Vol 2.8 "Kobe Bryant" August 12,2003

It’s 10:07 a.m. on August 12th. I’ve just come out of a meeting, received my daily agenda from
my assistant, and given a writing pad with three freshly sharpened pencils. Today’s the day I write
this month’s newsletter.

Over the last few days, it seems like everywhere I go I can’t help but run into people
who want to talk about Kobe Bryant. I have found two very distinct camps of opinion on the case ‘”
those that believe a superstar is being brought down by a less than stable or honorable woman for
selfish and financial reasons and those that believe the poor young lady was taken advantage of by
an athletic Adonis that believes the rules don’t apply to him. Rape in one corner; framed in the
opposing corner.

While I honestly believe the evidence can be easily skewed to one side or the other, I’m
not here to take sides but to offer another perspective ‘” one I haven’t heard anyone else take.
What if they are both telling the truth? Does the criminal justice system allow for a ‘push?’ For
those of you who don’t know what I’m talking about, a ‘push’ is a term used in blackjack when the
dealer (in this case the prosecutor) matches the same point count as the player (Kobe Bryant). In
blackjack, when a ‘push’ or tie occurs, the player doesn’t lose, he gets to remove his chips from
the table and go home if he likes. He is no better or worse off than before he sat down. The
house also does not win and receives no compensation for the time it took to deal the hand.
Everyone goes back to the financial status they were at before the game ‘” no harm, no foul.

I don’t think there can be a ‘push’ here. Win or lose, the toothpaste can’t be put back
in the tube. Mr. Bryant will always be seen (by some) as the man who got away with rape, the man
that was framed, or the man who got his just desserts. Regardless of the outcome, Mr. Bryant and
the accuser don’t get to rewind the tape and go back to the way things were before the cards were
dealt. Is it fair? Is it right for someone to have the ability to say anything they want if they believe
it to be true? Is it right to be able to say anything you want when you know it isn’t true? Ask the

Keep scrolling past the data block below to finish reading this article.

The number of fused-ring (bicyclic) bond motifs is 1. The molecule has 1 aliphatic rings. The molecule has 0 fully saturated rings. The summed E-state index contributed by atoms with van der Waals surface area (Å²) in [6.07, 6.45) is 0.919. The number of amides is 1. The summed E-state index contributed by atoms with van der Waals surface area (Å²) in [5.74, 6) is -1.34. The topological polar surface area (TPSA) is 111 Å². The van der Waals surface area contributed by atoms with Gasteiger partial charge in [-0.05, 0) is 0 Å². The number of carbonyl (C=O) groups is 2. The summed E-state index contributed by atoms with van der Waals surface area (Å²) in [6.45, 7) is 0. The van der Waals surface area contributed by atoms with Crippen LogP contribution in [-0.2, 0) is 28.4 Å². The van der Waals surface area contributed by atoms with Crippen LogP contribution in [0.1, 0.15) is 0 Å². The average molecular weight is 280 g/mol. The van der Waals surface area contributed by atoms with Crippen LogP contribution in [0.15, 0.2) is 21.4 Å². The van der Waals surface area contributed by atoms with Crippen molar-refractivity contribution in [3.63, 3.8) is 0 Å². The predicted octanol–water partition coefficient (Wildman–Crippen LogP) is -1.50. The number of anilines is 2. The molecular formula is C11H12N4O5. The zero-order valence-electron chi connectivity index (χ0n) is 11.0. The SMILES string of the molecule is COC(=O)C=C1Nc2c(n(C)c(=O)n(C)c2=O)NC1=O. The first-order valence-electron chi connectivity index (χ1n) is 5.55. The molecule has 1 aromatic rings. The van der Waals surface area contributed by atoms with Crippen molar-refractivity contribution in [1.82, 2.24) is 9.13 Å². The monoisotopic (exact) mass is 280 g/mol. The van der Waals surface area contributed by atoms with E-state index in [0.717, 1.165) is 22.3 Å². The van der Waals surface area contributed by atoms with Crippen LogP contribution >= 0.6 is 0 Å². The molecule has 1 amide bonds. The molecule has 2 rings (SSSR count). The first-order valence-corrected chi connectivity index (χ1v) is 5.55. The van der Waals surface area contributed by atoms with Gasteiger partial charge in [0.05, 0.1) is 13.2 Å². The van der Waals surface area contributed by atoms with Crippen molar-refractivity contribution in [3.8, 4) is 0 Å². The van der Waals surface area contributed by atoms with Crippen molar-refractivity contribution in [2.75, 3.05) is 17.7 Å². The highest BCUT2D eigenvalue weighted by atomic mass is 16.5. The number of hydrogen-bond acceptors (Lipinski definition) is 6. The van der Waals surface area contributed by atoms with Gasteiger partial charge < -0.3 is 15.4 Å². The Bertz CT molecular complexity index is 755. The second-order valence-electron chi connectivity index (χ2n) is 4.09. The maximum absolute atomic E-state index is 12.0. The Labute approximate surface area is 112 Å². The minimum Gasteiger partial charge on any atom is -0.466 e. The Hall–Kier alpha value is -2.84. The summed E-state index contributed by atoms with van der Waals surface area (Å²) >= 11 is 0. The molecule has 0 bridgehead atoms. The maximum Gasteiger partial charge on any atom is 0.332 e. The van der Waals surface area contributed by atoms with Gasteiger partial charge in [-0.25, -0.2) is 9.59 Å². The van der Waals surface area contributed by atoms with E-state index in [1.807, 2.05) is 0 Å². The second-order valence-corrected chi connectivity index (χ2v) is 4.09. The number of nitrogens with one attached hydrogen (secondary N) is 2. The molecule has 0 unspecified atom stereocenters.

New York Times how it feels about one of their own fabricating tales to make stories sound better.
Are there repercussions? Not for the Times guy, he’s already got a book deal to tell the world how
he wove his lies. The Internet is a wonderful resource, but it is also unpoliced. For almost a week,
a young woman’s picture had been posted on site after site after site as the lady that had been
sexually assaulted. Only one problem ‘” they were showing the wrong photo.

I honestly believe that if you can get enough people to believe a lie, it becomes the
truth. At the end of the day, what is truth anyway? It’s what the majority of people believe. At the
end of the day, it won’t make one bit of difference what the absolute truth is; it will only make a
difference what 12 people on a jury believe. Twelve people with the power to call a truth a lie and
a lie the truth. Majority should not be a form of a lie detector test. Don’t forget there was a time
when the majority thought the world was flat, that our planet was the center of our universe.
Guess what?! The majority was wrong.

I’ve heard a lot of people say that only two people know what went on in that hotel
room, but I disagree. It’s possible that neither one knows. That young lady’s perception in which
she determined her reality may be totally different than his perception and his reality. Guess what,
everybody?! They both might be telling the truth ‘” their truth. What are we supposed to do as a
society when we have a ‘push?’ Does the tie go to the runner like in baseball or does the house
win?

When I was young, my dad used to tell me that we lived in a great country. A country of
justice. A country that believes it’s better to let 100 guilty men go free than to imprison one
innocent man.

I hope we still live in that country.

Talk to you soon,

Fred

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